Revealed: YEP survey shows areas in Leeds avoided over fears of ‘falling victim to crime’

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Cracking down on crime and making Leeds’s streets as safe as they can be is still a top priority for residents, the YEP can today reveal.

Almost two thirds of people who took part in our Big Cities survey have said that they avoid certain areas of the city out of fear of being a victim of crime.

PCC Mark Burns-Williamson

PCC Mark Burns-Williamson

And more than half of the responses showed people think crime in the city is “a major issue”.

Today the YEP is putting crime into focus, by taking a deeper look at safety and what matters to you – as part of our survey series that launched this week.

As reported on Tuesday, 45 per cent of people surveyed by this newspaper chose policing as one of the top areas in Leeds that they wanted to see increased spending.
For one service in Leeds, the struggle that victims of crime in the city go through is all to familiar.

Support After Rape and Sexual Violence Leeds (SARSVL) was set up to provide free and confidential help to women and girls across Leeds whose lives have been affected by sexual violence.

Catriona Palin, who works at SARSVL, said the service had seen a rise in the number of victims coming forward.

“There has been a rise since there has been more awareness and campaigns nationally,” she told the YEP.

“Which is why we are seeing more people coming forward. Everybody is different and people come to us from all backgrounds and all types of situations.

“But these crimes can have a massive impact on their lives.”

She said the service frequently deals with women who are dealing with anxiety and depression.

“We have victims who are self harming and some who have attempted to take their own lives because of being victims of crime,” she said.

“Maybe when they get to us they haven’t told anyone before about what’s happened to them and there is a stigma with rape – so there is the ‘double whammy’ for some people, of being a victim and feeling in some way to blame.”

From starting out small five years ago with just a helpline, SARSVL now deals with thousands of calls and has several full-time staff.

Its free helpline received 2,477 calls last year, and its counselling service, which launched in 2016, has had 100 referrals so far in 2017.

More than half of those surveyed by the YEP revealed that they, or someone they knew, had been a victim of crime over the last 12 months.

Also among our results, 56 per cent of people said they didn’t think police officers have a “high profile” across Leeds, meaning they want to see more on the beat.

But 40 per cent of those who took part said they felt safe when out and about in the city, compared to one quarter who didn’t.

Ms Palin said seeing police on the street could help people feel safer.

Chief Superintendent Paul Money, Leeds District Commander, said: “We never underestimate the impact that crime and anti-social behaviour can have on people’s feelings of safety in our communities, and there will always be more we can do to keep people safe.”

“We recognise that Leeds, like many major cities in the country, has areas of significant social deprivation and other challenges that play a part in the level of crime we see. We continue to work hard alongside our partner agencies to tackle the issues, prioritising those that present the greatest risk of harm to the public.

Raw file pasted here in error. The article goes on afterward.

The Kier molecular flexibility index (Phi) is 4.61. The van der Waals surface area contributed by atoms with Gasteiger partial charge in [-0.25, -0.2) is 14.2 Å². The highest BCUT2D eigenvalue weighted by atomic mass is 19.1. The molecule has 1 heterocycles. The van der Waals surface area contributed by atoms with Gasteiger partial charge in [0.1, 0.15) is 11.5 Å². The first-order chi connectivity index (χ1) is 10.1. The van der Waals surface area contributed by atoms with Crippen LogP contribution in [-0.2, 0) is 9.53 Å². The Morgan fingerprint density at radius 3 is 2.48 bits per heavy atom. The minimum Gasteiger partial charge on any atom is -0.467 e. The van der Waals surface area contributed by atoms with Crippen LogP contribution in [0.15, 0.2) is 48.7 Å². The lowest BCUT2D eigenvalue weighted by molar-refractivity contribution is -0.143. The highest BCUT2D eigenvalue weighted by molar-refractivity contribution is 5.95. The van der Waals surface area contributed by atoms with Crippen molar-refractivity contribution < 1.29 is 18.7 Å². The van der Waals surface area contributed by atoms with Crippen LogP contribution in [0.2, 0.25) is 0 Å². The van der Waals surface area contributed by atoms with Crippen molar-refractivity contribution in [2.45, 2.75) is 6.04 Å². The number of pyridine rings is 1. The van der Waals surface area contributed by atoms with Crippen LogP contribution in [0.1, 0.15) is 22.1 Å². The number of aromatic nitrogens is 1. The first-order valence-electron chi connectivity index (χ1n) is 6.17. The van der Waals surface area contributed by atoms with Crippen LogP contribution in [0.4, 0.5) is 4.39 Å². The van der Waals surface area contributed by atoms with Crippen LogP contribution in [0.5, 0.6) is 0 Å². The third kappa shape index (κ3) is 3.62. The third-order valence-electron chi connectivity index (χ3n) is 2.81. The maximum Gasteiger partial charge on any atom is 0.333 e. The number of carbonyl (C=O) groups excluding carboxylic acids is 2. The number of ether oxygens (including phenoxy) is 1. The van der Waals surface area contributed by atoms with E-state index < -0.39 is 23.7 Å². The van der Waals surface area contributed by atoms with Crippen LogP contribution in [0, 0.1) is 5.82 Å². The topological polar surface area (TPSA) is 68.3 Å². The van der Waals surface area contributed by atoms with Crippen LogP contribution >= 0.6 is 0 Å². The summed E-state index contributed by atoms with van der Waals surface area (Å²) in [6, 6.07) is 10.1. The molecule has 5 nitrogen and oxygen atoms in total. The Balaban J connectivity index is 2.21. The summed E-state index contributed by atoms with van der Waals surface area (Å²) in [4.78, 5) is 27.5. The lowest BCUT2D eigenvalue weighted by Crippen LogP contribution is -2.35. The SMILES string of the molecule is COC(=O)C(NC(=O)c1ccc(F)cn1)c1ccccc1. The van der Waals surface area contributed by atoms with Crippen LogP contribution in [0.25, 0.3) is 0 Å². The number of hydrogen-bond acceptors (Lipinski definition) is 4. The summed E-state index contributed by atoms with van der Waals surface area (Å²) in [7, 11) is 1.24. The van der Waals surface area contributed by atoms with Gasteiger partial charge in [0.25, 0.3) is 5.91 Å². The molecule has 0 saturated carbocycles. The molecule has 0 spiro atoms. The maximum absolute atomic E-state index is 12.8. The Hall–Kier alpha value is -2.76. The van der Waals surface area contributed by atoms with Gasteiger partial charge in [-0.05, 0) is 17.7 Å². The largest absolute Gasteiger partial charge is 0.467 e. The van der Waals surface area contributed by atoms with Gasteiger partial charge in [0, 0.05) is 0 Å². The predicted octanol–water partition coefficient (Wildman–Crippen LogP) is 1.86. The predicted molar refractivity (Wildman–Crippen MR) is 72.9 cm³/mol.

“I understand how important it is to our communities to have locally-based officers who are visible and accessible and work with partners to tackle the issues that matter most to them.

“We remain firmly committed to providing this vital service through our neighbourhood policing teams.”

For support from SARSVL, contact its helpline on 08088023344 or visit the website at www.supportafterrapeleeds.org.uk

West Yorkshire Police chiefs warn of ‘increasing and complex demand’ facing force

Police chiefs have today warned that cuts to force budgets have had consequences, as officers fight to respond to an “increasingly complex demand”.

The latest YEP Big Cities survey results this week revealed that people in Leeds want to see increased spending on policing, and a more visible presence of officers out on the streets.

Chief Superintendent Paul Money, Leeds District Commander, has hailed “very significant” successes in tackling serious crime in Leeds over the last year, including organised supply of drugs and gun crime.

He said the latest ‘Your Views’ survey, by the Office of the West Yorkshire Police and Crime Commissioner, showed 85 per cent of people felt safe in their local area.

Ch Supt Money said: “This is all in the context of severe austerity measures which have significantly reduced police budgets and the number of officers we have available to respond to increasingly complex demand, which is an ongoing challenge that everyone is aware of.”

West Yorkshire’s Police and Crime Commissioner, Mark Burns-Williamson, echoed his concerns over demand.

He said: “I will continue to urge the Government to give us the resources we need to help make sure our communities remain safe with officers visible in our communities, properly equipped, where the public want them.

“I continue to protect and prioritise neighbourhood policing as our police officers and PCSO’s do a vital job in keeping us safe, but more resources are also needed to protect the most vulnerable people in our communities such as missing people and those at risk of abuse, and tackling threats such as cyber crime and terrorism.”

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